• Register a service with its WSDL in catalog service.
• Select a data that is for analysis.
• Discover a service that can handle the data selected in step 2.
• Select a proper operation from the operation list
• Input the parameter values of the selected operation.
• Invoke the selected service and add the results into the portal
Service Support -- Workflow Engine
• BPELPower: http://data.laits.gmu.edu:9180/bpelasync
BPEL Process Manager
BPEL Process Manager
WSDL Services BPEL Processes Instances Abstract Model
BPEL Processes Instances Abstract Model
BPELPower – Easy Orchestration
• BPEL Process manager
– Integrates services into collaborative and transactional business processes,
working within a Service Oriented Architecture (SOA) as an orchestration
• Based on the mainstream standards
– BPEL, WSDL, WSIF, Xalan, Xerces, UDDI, AXIS, SOAP, JNDI, J2EE
(servlets/EJBs/JSPs), Jetspeed (Portlets) and JMX. It runs on top of popular
application servers, such as Tomcat, J2EE, JBoss, Weblogic and WebSphere.
• “Deploy it".
– WSDL-based web services and BEPLE-based web services chain can be
deployed in BPELPower, where their validations are checked.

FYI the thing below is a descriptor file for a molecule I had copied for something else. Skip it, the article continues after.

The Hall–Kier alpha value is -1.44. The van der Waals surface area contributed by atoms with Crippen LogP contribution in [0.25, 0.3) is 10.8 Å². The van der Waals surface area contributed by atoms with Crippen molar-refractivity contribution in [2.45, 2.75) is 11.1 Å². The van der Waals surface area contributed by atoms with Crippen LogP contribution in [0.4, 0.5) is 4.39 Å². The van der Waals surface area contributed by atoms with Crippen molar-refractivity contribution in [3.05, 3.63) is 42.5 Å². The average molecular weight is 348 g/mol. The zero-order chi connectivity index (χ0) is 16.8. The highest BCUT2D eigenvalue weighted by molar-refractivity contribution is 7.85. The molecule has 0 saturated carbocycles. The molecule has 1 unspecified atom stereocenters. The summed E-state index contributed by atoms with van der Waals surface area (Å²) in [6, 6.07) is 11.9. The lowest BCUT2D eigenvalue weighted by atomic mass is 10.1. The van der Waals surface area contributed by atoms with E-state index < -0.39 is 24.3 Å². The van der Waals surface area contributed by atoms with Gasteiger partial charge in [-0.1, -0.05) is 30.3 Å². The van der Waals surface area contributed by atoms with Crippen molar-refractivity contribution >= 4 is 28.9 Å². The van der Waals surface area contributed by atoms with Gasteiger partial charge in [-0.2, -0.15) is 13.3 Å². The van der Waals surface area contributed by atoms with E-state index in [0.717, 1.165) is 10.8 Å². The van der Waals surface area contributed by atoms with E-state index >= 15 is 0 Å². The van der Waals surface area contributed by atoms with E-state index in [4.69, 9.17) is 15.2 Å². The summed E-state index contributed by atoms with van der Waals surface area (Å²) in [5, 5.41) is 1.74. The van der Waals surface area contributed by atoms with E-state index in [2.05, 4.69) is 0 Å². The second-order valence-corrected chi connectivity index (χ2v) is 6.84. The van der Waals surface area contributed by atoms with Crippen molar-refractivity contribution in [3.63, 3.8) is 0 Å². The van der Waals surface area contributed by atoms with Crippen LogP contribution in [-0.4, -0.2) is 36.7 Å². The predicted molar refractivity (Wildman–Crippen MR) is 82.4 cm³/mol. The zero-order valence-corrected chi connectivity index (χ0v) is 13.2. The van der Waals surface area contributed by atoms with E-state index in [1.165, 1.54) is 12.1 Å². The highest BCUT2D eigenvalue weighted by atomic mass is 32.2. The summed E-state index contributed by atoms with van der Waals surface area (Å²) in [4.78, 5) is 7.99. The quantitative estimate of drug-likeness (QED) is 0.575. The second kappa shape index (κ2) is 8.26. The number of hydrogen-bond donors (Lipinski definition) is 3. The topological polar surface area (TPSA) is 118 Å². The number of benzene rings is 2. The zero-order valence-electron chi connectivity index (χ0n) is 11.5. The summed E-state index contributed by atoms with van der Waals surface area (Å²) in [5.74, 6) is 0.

• “Try it".
– WSDL-based web services and BEPLE-based web services chain can be
executed in BPELPower dynamically. Different invocations (e.g., HTTP
POST/GET, SOAP document/rpc, etc.) are well supported.
BPELPower -- Web User Interface
BPELPower – Advanced Capabilities
• XML schema capabilities
• GML: more complex
• Asynchronous support
• Asynchronous service
• Asynchronous workflow
• RESTful support
• REST (Representational State Transfer)
• Advanced security support
• Transport level security
• Message level security
Service Support – Load Balancing
• Service load balancing -- server cluster
– a group of independent and redundant servers that are managed as a
single system for higher availability, easier manageability, and greater
Use Case – Stream Extraction Service (1)
• Stream Extraction
– GRASS Hydrology-based Stream Extraction